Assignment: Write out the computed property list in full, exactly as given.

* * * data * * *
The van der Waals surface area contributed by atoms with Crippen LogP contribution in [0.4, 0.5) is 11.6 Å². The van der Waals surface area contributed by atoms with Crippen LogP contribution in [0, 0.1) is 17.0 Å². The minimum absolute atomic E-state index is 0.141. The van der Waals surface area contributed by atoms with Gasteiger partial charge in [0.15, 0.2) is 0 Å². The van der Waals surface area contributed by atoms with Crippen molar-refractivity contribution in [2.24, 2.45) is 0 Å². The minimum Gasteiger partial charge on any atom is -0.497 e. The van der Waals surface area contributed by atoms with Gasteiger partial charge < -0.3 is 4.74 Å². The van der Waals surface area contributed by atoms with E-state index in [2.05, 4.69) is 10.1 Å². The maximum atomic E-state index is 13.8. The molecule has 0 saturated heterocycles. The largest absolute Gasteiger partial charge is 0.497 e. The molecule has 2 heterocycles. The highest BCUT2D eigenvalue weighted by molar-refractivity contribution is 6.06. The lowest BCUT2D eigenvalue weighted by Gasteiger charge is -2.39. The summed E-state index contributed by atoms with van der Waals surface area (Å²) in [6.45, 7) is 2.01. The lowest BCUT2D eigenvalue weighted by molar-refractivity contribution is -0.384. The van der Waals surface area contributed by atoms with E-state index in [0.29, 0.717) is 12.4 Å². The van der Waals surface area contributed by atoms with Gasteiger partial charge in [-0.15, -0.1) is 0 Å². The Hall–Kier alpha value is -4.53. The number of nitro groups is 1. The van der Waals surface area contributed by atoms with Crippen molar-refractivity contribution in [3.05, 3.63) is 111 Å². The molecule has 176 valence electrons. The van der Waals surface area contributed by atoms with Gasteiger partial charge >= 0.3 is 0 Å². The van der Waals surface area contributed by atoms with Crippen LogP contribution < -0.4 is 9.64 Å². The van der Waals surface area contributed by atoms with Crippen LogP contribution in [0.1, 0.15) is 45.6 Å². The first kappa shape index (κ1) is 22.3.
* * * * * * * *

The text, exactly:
The van der Waals surface area contributed by atoms with Crippen LogP contribution in [0.4, 0.5) is 11.6 Å². The van der Waals surface area contributed by atoms with Crippen LogP contribution in [0, 0.1) is 17.0 Å². The minimum absolute atomic E-state index is 0.141. The van der Waals surface area contributed by atoms with Gasteiger partial charge in [0.15, 0.2) is 0 Å². The van der Waals surface area contributed by atoms with Crippen molar-refractivity contribution in [2.24, 2.45) is 0 Å². The minimum Gasteiger partial charge on any atom is -0.497 e. The van der Waals surface area contributed by atoms with Gasteiger partial charge < -0.3 is 4.74 Å². The van der Waals surface area contributed by atoms with E-state index in [2.05, 4.69) is 10.1 Å². The maximum atomic E-state index is 13.8. The molecule has 0 saturated heterocycles. The largest absolute Gasteiger partial charge is 0.497 e. The molecule has 2 heterocycles. The highest BCUT2D eigenvalue weighted by molar-refractivity contribution is 6.06. The lowest BCUT2D eigenvalue weighted by Gasteiger charge is -2.39. The summed E-state index contributed by atoms with van der Waals surface area (Å²) in [6.45, 7) is 2.01. The lowest BCUT2D eigenvalue weighted by molar-refractivity contribution is -0.384. The van der Waals surface area contributed by atoms with E-state index in [0.29, 0.717) is 12.4 Å². The van der Waals surface area contributed by atoms with Gasteiger partial charge in [-0.15, -0.1) is 0 Å². The Hall–Kier alpha value is -4.53. The number of nitro groups is 1. The van der Waals surface area contributed by atoms with Crippen molar-refractivity contribution in [3.05, 3.63) is 111 Å². The molecule has 176 valence electrons. The van der Waals surface area contributed by atoms with Gasteiger partial charge >= 0.3 is 0 Å². The van der Waals surface area contributed by atoms with Crippen LogP contribution < -0.4 is 9.64 Å². The van der Waals surface area contributed by atoms with Crippen LogP contribution in [0.1, 0.15) is 45.6 Å². The first kappa shape index (κ1) is 22.3.